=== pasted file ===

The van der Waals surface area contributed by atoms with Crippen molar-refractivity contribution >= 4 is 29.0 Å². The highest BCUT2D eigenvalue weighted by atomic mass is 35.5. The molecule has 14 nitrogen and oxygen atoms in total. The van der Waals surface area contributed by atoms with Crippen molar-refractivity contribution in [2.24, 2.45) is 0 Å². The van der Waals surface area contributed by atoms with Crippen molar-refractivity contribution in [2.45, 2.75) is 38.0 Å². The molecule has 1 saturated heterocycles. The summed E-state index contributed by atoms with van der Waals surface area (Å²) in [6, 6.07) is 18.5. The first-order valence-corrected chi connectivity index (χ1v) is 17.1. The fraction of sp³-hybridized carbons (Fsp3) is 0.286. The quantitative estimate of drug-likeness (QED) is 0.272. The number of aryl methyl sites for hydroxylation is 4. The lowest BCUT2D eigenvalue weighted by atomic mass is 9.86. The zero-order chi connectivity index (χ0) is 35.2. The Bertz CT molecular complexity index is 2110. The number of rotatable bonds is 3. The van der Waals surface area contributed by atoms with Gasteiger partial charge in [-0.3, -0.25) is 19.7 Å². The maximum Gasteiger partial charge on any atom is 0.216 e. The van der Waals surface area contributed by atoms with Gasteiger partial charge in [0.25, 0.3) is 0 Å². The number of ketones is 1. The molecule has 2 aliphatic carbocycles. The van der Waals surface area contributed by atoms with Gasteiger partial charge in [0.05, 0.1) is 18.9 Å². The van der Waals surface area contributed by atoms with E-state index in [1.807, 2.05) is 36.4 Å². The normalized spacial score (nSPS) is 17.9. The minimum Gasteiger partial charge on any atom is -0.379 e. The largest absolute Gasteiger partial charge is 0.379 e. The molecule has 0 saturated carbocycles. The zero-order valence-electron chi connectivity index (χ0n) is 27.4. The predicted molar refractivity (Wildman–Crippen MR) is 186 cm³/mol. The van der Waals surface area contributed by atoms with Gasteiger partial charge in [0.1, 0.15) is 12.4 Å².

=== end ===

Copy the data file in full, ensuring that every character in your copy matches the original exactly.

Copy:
The van der Waals surface area contributed by atoms with Crippen molar-refractivity contribution >= 4 is 29.0 Å². The highest BCUT2D eigenvalue weighted by atomic mass is 35.5. The molecule has 14 nitrogen and oxygen atoms in total. The van der Waals surface area contributed by atoms with Crippen molar-refractivity contribution in [2.24, 2.45) is 0 Å². The van der Waals surface area contributed by atoms with Crippen molar-refractivity contribution in [2.45, 2.75) is 38.0 Å². The molecule has 1 saturated heterocycles. The summed E-state index contributed by atoms with van der Waals surface area (Å²) in [6, 6.07) is 18.5. The first-order valence-corrected chi connectivity index (χ1v) is 17.1. The fraction of sp³-hybridized carbons (Fsp3) is 0.286. The quantitative estimate of drug-likeness (QED) is 0.272. The number of aryl methyl sites for hydroxylation is 4. The lowest BCUT2D eigenvalue weighted by atomic mass is 9.86. The zero-order chi connectivity index (χ0) is 35.2. The Bertz CT molecular complexity index is 2110. The number of rotatable bonds is 3. The van der Waals surface area contributed by atoms with Gasteiger partial charge in [-0.3, -0.25) is 19.7 Å². The maximum Gasteiger partial charge on any atom is 0.216 e. The van der Waals surface area contributed by atoms with Gasteiger partial charge in [0.25, 0.3) is 0 Å². The number of ketones is 1. The molecule has 2 aliphatic carbocycles. The van der Waals surface area contributed by atoms with Gasteiger partial charge in [0.05, 0.1) is 18.9 Å². The van der Waals surface area contributed by atoms with E-state index in [1.807, 2.05) is 36.4 Å². The normalized spacial score (nSPS) is 17.9. The minimum Gasteiger partial charge on any atom is -0.379 e. The largest absolute Gasteiger partial charge is 0.379 e. The molecule has 0 saturated carbocycles. The zero-order valence-electron chi connectivity index (χ0n) is 27.4. The predicted molar refractivity (Wildman–Crippen MR) is 186 cm³/mol. The van der Waals surface area contributed by atoms with Gasteiger partial charge in [0.1, 0.15) is 12.4 Å².